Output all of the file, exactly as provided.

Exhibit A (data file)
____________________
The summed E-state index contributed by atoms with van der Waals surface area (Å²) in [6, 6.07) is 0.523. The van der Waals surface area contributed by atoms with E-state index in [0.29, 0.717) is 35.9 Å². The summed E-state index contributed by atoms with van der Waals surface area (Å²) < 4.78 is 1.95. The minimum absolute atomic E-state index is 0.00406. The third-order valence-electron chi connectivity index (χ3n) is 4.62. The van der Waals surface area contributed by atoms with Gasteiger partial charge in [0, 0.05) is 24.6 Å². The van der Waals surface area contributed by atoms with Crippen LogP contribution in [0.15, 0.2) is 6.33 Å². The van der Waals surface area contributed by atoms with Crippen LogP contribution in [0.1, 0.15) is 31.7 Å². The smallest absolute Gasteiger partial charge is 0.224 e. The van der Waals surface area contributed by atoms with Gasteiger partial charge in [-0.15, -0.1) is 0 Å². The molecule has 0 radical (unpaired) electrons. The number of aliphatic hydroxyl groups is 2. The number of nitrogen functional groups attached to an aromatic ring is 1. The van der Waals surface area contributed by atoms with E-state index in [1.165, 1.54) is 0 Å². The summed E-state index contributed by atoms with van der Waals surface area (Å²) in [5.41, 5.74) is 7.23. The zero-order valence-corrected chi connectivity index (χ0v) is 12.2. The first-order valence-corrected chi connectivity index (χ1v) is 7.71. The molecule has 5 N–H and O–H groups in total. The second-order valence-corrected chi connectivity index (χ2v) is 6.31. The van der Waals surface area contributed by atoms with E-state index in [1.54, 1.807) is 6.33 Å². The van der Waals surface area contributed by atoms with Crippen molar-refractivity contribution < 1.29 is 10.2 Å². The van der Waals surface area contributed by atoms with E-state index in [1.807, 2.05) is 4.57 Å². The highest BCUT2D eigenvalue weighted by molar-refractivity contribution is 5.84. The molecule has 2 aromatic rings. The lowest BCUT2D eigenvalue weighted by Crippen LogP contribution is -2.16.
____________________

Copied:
The summed E-state index contributed by atoms with van der Waals surface area (Å²) in [6, 6.07) is 0.523. The van der Waals surface area contributed by atoms with E-state index in [0.29, 0.717) is 35.9 Å². The summed E-state index contributed by atoms with van der Waals surface area (Å²) < 4.78 is 1.95. The minimum absolute atomic E-state index is 0.00406. The third-order valence-electron chi connectivity index (χ3n) is 4.62. The van der Waals surface area contributed by atoms with Gasteiger partial charge in [0, 0.05) is 24.6 Å². The van der Waals surface area contributed by atoms with Crippen LogP contribution in [0.15, 0.2) is 6.33 Å². The van der Waals surface area contributed by atoms with Crippen LogP contribution in [0.1, 0.15) is 31.7 Å². The smallest absolute Gasteiger partial charge is 0.224 e. The van der Waals surface area contributed by atoms with Gasteiger partial charge in [-0.15, -0.1) is 0 Å². The molecule has 0 radical (unpaired) electrons. The number of aliphatic hydroxyl groups is 2. The number of nitrogen functional groups attached to an aromatic ring is 1. The van der Waals surface area contributed by atoms with E-state index in [1.165, 1.54) is 0 Å². The summed E-state index contributed by atoms with van der Waals surface area (Å²) in [5.41, 5.74) is 7.23. The zero-order valence-corrected chi connectivity index (χ0v) is 12.2. The first-order valence-corrected chi connectivity index (χ1v) is 7.71. The molecule has 5 N–H and O–H groups in total. The second-order valence-corrected chi connectivity index (χ2v) is 6.31. The van der Waals surface area contributed by atoms with E-state index in [1.54, 1.807) is 6.33 Å². The van der Waals surface area contributed by atoms with Crippen molar-refractivity contribution < 1.29 is 10.2 Å². The van der Waals surface area contributed by atoms with E-state index in [1.807, 2.05) is 4.57 Å². The highest BCUT2D eigenvalue weighted by molar-refractivity contribution is 5.84. The molecule has 2 aromatic rings. The lowest BCUT2D eigenvalue weighted by Crippen LogP contribution is -2.16.